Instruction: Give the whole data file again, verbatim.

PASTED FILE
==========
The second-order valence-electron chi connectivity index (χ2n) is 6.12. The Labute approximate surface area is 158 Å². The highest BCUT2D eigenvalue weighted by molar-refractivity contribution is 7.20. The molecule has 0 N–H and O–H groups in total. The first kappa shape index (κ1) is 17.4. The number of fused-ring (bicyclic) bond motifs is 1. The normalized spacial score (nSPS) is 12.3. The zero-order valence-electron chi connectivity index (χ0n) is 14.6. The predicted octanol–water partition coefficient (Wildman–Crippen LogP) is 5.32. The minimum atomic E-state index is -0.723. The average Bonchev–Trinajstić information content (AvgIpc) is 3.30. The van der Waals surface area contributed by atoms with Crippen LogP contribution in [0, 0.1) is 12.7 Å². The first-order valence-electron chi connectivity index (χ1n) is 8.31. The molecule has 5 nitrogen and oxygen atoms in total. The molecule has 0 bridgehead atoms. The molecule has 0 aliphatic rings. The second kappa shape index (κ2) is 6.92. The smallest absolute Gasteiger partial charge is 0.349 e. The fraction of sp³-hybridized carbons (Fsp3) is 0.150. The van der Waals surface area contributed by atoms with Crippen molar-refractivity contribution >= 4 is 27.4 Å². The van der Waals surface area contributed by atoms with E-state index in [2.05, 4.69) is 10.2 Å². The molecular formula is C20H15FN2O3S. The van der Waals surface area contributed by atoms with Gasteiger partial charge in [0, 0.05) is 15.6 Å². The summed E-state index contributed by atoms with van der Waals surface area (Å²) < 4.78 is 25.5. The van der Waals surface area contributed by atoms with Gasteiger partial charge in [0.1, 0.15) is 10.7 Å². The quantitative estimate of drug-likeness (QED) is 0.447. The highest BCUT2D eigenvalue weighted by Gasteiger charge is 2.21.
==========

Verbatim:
The second-order valence-electron chi connectivity index (χ2n) is 6.12. The Labute approximate surface area is 158 Å². The highest BCUT2D eigenvalue weighted by molar-refractivity contribution is 7.20. The molecule has 0 N–H and O–H groups in total. The first kappa shape index (κ1) is 17.4. The number of fused-ring (bicyclic) bond motifs is 1. The normalized spacial score (nSPS) is 12.3. The zero-order valence-electron chi connectivity index (χ0n) is 14.6. The predicted octanol–water partition coefficient (Wildman–Crippen LogP) is 5.32. The minimum atomic E-state index is -0.723. The average Bonchev–Trinajstić information content (AvgIpc) is 3.30. The van der Waals surface area contributed by atoms with Crippen LogP contribution in [0, 0.1) is 12.7 Å². The first-order valence-electron chi connectivity index (χ1n) is 8.31. The molecule has 5 nitrogen and oxygen atoms in total. The molecule has 0 bridgehead atoms. The molecule has 0 aliphatic rings. The second kappa shape index (κ2) is 6.92. The smallest absolute Gasteiger partial charge is 0.349 e. The fraction of sp³-hybridized carbons (Fsp3) is 0.150. The van der Waals surface area contributed by atoms with Crippen molar-refractivity contribution >= 4 is 27.4 Å². The van der Waals surface area contributed by atoms with E-state index in [2.05, 4.69) is 10.2 Å². The molecular formula is C20H15FN2O3S. The van der Waals surface area contributed by atoms with Gasteiger partial charge in [0, 0.05) is 15.6 Å². The summed E-state index contributed by atoms with van der Waals surface area (Å²) < 4.78 is 25.5. The van der Waals surface area contributed by atoms with Gasteiger partial charge in [0.1, 0.15) is 10.7 Å². The quantitative estimate of drug-likeness (QED) is 0.447. The highest BCUT2D eigenvalue weighted by Gasteiger charge is 2.21.